2. Thorough About Us Page: Don’t skimp on your about page.

Real brands have MASSIVE about pages that talks about their company, mission statement, etc. Make an epic about us page that tells your story.

3. Active Social Media Accounts: All big brands are super-active on social media, including Facebook, LinkedIn, Pinterest and the like. Even if you run tiny site, get your social accounts rocking and rolling.

4. Branded Searches in Google: People search for brands, whether it be Ikea, YouTube or John Deere. You know that Google considers you a brand when you get sitelinks, like this:

But you don’t have to be on the Fortune 500 to get the brand treatment.

Sitelinks appear when you build killer backlinks AND get people to search for your brand in Google.

How do you do that, you ask?

The simple answer: create an awesome site 🙂

5. Brand Name Anchor Text: People naturally link to brands with brand name anchor text. So if your site is Thongs4Less.com, you better get some links with the anchor text: “Thongs 4 Less”.

Step#3: Trustworthy Domain Info

Did you know that Google is a domain registrar?

But they don’t sell domains.

Weird right?

The reason they went through the trouble was to spy on your whois info. You see, when you’re an ICANN-approved registrar you can check whois information all day long, unlike us mere mortals.

Here’s what you can do to get more trust from your domain info:

  • Register your domain for 2+ Years: Google wants to see that you’re in this for the long haul. Although the influence of domain registration in SEO has been debated to death, it’s something that can’t possibly hurt you and might help you…so go for it. I personally register my domains for 5+ years.
  • Make it public: No real company has private whois (check if you don’t believe me). Make sure that the address is real or this can backfire.
  • Put whois info on your contact us page: To really show Google I’m all about transparency and openness, I usually put my whois address and phone on my contact or privacy notice page. This is a another brand signal. Posting your address tells Google that you have an “office” somewhere (even if your office is your mom’s basement).

Individually, these may seem like tiny things, but look at it this way:

Which site seems more trustworthy to you?

Site #1: Private whois and no contact page that’s expiring in 3-months.

Site #2: Real address and phone number that matches their site’s official contact info…AND has 5 more years before the domain expires?

Thought so.

Step#4: Trusted Links

And here’s the big one. Like everything in the Google universe, trust revolves around links.

And they do it based on an SEO version of Six Degrees of Kevin Bacon.

The trust you get from other sites is often referred to as TrustRank.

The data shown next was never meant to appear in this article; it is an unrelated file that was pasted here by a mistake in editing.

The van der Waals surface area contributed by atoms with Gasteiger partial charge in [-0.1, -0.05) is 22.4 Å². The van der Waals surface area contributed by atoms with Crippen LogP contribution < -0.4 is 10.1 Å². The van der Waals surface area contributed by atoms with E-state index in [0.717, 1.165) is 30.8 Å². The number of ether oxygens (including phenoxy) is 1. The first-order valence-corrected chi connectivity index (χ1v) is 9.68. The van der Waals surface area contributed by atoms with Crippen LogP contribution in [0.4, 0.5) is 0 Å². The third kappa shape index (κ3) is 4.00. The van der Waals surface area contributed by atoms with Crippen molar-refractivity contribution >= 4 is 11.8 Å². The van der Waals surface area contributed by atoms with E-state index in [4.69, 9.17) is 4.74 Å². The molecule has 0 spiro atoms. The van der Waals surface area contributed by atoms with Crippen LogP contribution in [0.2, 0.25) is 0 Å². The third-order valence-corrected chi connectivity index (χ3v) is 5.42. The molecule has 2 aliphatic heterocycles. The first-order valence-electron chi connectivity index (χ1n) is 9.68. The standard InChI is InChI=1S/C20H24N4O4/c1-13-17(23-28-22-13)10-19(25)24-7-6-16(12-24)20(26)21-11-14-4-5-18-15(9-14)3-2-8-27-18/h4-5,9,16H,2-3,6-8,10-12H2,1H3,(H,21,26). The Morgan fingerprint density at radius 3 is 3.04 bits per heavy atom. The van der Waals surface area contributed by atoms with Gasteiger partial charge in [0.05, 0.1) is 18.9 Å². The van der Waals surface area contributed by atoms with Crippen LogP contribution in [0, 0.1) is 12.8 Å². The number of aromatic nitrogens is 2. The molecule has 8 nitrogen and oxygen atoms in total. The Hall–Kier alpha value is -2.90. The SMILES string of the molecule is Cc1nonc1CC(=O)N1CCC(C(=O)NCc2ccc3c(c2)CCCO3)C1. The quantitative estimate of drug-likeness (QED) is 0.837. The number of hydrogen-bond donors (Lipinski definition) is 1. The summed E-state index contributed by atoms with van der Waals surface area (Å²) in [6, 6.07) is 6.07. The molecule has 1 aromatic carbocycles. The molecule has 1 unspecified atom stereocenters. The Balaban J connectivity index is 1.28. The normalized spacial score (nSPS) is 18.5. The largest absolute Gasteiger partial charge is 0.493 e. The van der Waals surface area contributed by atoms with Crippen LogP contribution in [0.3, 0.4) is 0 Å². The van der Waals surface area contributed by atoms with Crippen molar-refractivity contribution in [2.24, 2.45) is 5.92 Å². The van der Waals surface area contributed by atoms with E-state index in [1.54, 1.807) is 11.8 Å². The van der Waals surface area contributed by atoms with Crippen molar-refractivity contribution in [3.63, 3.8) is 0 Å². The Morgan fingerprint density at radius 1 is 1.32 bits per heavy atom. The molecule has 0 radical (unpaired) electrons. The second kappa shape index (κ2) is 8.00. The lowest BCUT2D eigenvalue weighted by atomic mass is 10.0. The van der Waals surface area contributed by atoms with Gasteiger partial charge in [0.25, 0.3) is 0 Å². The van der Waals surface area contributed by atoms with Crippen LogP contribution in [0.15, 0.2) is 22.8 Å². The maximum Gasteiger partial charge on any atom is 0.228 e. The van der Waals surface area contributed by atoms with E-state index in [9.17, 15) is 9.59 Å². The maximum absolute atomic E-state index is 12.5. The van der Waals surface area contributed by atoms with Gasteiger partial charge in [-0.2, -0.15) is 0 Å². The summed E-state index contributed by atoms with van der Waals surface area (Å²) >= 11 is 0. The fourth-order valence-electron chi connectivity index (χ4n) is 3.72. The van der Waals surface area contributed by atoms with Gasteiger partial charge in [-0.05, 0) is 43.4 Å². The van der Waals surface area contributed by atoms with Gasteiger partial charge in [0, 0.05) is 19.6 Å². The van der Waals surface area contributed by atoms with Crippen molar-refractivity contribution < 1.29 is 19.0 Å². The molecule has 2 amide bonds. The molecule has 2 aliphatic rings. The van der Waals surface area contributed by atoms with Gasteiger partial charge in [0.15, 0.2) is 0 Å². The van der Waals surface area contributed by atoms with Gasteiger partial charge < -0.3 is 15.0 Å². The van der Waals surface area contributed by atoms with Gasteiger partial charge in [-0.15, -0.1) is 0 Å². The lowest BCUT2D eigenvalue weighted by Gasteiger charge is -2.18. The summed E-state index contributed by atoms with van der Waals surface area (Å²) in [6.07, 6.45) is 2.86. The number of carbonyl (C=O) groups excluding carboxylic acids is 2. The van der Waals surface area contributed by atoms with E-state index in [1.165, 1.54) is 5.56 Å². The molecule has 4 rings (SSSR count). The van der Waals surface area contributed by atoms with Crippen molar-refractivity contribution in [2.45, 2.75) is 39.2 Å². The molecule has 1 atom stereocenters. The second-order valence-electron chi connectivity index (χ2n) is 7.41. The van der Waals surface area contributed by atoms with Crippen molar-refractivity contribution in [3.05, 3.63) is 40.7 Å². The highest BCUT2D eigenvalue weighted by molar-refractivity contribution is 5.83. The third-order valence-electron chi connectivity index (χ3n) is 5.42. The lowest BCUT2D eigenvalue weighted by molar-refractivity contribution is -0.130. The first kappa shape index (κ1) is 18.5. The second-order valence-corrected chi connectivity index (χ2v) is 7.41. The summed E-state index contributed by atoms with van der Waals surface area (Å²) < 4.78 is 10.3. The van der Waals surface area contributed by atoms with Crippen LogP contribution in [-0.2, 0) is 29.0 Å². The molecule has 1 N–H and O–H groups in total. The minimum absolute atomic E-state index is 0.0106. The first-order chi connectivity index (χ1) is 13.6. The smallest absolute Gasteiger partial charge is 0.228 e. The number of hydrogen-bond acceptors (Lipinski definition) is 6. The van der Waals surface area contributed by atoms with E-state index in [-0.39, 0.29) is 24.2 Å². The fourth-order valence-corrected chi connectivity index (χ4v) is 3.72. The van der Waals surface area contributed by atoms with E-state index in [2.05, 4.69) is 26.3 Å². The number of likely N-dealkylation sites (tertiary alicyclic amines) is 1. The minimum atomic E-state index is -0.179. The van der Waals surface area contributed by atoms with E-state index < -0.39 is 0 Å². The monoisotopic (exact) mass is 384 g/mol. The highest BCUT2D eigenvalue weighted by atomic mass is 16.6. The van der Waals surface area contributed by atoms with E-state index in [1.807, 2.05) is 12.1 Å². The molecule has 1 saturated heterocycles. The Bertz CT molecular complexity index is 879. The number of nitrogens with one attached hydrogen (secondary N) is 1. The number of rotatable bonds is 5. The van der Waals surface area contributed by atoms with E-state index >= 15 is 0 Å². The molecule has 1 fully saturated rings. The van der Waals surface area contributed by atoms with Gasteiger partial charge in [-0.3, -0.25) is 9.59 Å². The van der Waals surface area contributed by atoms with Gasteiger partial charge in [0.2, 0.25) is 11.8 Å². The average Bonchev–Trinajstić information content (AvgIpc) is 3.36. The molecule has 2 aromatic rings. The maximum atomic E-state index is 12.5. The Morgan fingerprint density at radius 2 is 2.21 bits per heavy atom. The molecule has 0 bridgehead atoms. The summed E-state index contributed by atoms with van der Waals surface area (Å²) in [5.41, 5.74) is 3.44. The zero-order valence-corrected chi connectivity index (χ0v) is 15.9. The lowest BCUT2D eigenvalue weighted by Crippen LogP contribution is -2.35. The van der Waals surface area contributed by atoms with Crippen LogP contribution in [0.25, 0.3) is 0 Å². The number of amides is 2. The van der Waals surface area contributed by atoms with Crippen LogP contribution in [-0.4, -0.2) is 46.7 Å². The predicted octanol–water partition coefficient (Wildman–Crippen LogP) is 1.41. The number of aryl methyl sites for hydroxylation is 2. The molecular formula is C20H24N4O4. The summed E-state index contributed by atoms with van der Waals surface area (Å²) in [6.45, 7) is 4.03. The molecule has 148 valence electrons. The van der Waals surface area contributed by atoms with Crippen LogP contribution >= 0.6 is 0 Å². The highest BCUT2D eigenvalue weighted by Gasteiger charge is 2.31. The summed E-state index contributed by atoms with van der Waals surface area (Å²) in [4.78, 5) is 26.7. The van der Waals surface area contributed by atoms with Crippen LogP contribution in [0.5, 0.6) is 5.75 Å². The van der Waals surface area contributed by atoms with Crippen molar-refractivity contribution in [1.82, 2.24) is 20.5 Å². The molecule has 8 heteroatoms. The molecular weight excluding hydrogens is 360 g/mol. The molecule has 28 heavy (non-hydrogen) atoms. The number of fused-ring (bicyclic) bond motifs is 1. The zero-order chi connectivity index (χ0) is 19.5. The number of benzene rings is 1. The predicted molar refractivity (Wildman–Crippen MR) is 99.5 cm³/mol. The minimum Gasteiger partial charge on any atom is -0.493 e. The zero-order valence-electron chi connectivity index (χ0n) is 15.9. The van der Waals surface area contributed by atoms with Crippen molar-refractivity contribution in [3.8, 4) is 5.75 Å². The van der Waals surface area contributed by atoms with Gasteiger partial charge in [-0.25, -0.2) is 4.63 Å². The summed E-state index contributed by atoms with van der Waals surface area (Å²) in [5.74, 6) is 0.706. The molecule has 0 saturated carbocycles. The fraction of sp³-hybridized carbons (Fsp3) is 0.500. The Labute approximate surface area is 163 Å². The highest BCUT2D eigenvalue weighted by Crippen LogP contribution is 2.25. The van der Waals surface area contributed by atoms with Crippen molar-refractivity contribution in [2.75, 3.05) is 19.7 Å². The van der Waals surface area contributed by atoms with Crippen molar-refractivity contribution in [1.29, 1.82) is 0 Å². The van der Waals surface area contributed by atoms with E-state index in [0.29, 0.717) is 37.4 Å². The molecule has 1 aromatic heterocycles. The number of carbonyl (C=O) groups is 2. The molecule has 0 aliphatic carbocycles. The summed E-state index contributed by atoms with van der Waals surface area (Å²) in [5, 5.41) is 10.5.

Here’s how it works:

Basically, there are a group of highly-trusted “seed sites”, such as .govs, .edus, NYTimes.com etc.

Google hand picks these sites and gives them a 10/10 TrustRank.

Obviously, getting links directly from these sites is best.

That said…

You can still get some of that trust by getting links from sites that have links from seed sites.

Or put another way:

Harvard.edu –> your site= best case scenario

Harvard.edu –>some other site –> your site = not too shabby

Harvard.edu –>some other site –>–>some other site –>–>some other site –>–>some other site –>–>some other site –>–>some other site –>–>some other site –>your site =not good

That’s why you should ALWAYS look at another site’s link profile before taking the time to get a link from them.

In fact, I focus a lot of my link building efforts on getting links directly from “seed sites”… or sites that have links from seed sites.

In my experience, these sites rank better AND are much more durable to updates.

Bottom line? You want the sites that link to you to be highly trusted sites.

Step#5: Google News Site Backlinks

In the eyes of Big G, Google News approved sites are some of the most trusted sites in the internet.

Think about it: news sites have to be trustworthy.

If you’re searching for “best rappers of all time” it’s possible that some guy will include Vanilla Ice on his list.

But news sites are held to a higher standard because their content has to be spot on.

If they post an article with the headline: “Justin Bieber Elected President of Ecuador”, then it better be true.

For a site to be included in Google News, they have to undergo a rigorous manual review before getting in (fun fact: I once submitted a site to Google News and was rejected).

That lends them a lot of trust in the eyes of big G.

The thing is, getting a real link from a Google News approved site isn’t easy.

You have to create something newsworthy… then promote it.

For example, I recently did a giant study of Google’s ranking signals.

Because that content contained something worth reporting on, several news sites wrote about it (and linked to the study):

(That’s a link from Forbes. Needless to say, that’s a highly trusted site)

And those links significantly boosted my TrustRank.

Now I’d Like to Hear From You

Now that you’ve read all about TrustRank, I’d like to hear what you have to say.

Have you tried to optimize your site for trust?

If so, how did it go?

Let me know by leaving a comment below right now.